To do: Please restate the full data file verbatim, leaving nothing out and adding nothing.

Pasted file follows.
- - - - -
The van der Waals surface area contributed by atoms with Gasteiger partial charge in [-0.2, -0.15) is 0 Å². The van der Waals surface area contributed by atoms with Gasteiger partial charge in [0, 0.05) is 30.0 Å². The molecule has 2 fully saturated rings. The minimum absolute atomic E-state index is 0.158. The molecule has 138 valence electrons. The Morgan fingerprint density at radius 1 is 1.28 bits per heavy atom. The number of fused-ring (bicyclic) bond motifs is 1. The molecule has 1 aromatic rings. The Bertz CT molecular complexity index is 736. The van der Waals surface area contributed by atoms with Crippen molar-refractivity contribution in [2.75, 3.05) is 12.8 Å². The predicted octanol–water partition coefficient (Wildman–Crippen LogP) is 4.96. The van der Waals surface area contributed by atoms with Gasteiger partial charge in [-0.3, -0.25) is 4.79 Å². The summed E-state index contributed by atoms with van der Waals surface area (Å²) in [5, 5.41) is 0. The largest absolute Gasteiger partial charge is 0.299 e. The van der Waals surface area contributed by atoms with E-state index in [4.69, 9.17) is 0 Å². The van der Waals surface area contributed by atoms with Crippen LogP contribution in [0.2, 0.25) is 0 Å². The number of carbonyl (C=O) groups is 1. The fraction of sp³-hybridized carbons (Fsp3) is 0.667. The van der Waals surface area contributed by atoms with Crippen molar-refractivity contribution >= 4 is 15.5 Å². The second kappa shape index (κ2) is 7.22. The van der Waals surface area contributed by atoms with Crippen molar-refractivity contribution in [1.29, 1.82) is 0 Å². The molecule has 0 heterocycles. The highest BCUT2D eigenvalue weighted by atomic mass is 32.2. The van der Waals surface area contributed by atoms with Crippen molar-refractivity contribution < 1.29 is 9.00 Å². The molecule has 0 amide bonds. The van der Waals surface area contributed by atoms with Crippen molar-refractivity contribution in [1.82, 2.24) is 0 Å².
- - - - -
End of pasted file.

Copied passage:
The van der Waals surface area contributed by atoms with Gasteiger partial charge in [-0.2, -0.15) is 0 Å². The van der Waals surface area contributed by atoms with Gasteiger partial charge in [0, 0.05) is 30.0 Å². The molecule has 2 fully saturated rings. The minimum absolute atomic E-state index is 0.158. The molecule has 138 valence electrons. The Morgan fingerprint density at radius 1 is 1.28 bits per heavy atom. The number of fused-ring (bicyclic) bond motifs is 1. The molecule has 1 aromatic rings. The Bertz CT molecular complexity index is 736. The van der Waals surface area contributed by atoms with Crippen molar-refractivity contribution in [2.75, 3.05) is 12.8 Å². The predicted octanol–water partition coefficient (Wildman–Crippen LogP) is 4.96. The van der Waals surface area contributed by atoms with Gasteiger partial charge in [-0.3, -0.25) is 4.79 Å². The summed E-state index contributed by atoms with van der Waals surface area (Å²) in [5, 5.41) is 0. The largest absolute Gasteiger partial charge is 0.299 e. The van der Waals surface area contributed by atoms with E-state index in [4.69, 9.17) is 0 Å². The van der Waals surface area contributed by atoms with Crippen LogP contribution in [0.2, 0.25) is 0 Å². The number of carbonyl (C=O) groups is 1. The fraction of sp³-hybridized carbons (Fsp3) is 0.667. The van der Waals surface area contributed by atoms with Crippen molar-refractivity contribution >= 4 is 15.5 Å². The second kappa shape index (κ2) is 7.22. The van der Waals surface area contributed by atoms with Crippen molar-refractivity contribution in [1.29, 1.82) is 0 Å². The molecule has 0 heterocycles. The highest BCUT2D eigenvalue weighted by atomic mass is 32.2. The van der Waals surface area contributed by atoms with Crippen molar-refractivity contribution < 1.29 is 9.00 Å². The molecule has 0 amide bonds. The van der Waals surface area contributed by atoms with Crippen molar-refractivity contribution in [1.82, 2.24) is 0 Å².